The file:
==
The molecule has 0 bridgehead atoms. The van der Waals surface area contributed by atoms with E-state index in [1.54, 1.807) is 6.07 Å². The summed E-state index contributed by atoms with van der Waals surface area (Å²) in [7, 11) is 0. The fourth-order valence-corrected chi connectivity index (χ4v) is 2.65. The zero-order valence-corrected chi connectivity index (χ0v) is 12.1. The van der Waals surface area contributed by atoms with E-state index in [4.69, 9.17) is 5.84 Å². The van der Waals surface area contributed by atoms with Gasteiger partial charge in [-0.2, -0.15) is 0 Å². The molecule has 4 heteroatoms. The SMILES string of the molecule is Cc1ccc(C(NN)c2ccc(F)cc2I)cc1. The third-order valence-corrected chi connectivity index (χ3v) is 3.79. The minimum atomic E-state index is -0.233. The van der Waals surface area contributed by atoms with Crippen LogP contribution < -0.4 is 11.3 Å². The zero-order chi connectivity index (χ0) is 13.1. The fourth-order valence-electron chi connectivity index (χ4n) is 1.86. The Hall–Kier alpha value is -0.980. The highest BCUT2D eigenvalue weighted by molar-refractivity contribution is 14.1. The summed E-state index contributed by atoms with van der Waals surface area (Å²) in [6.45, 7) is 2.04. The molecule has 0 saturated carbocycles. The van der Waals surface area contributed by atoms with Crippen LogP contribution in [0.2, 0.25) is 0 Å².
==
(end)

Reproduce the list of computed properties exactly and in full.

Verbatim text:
The molecule has 0 bridgehead atoms. The van der Waals surface area contributed by atoms with E-state index in [1.54, 1.807) is 6.07 Å². The summed E-state index contributed by atoms with van der Waals surface area (Å²) in [7, 11) is 0. The fourth-order valence-corrected chi connectivity index (χ4v) is 2.65. The zero-order valence-corrected chi connectivity index (χ0v) is 12.1. The van der Waals surface area contributed by atoms with E-state index in [4.69, 9.17) is 5.84 Å². The van der Waals surface area contributed by atoms with Gasteiger partial charge in [-0.2, -0.15) is 0 Å². The molecule has 4 heteroatoms. The SMILES string of the molecule is Cc1ccc(C(NN)c2ccc(F)cc2I)cc1. The third-order valence-corrected chi connectivity index (χ3v) is 3.79. The minimum atomic E-state index is -0.233. The van der Waals surface area contributed by atoms with Crippen LogP contribution < -0.4 is 11.3 Å². The zero-order chi connectivity index (χ0) is 13.1. The fourth-order valence-electron chi connectivity index (χ4n) is 1.86. The Hall–Kier alpha value is -0.980. The highest BCUT2D eigenvalue weighted by molar-refractivity contribution is 14.1. The summed E-state index contributed by atoms with van der Waals surface area (Å²) in [6.45, 7) is 2.04. The molecule has 0 saturated carbocycles. The van der Waals surface area contributed by atoms with Crippen LogP contribution in [0.2, 0.25) is 0 Å².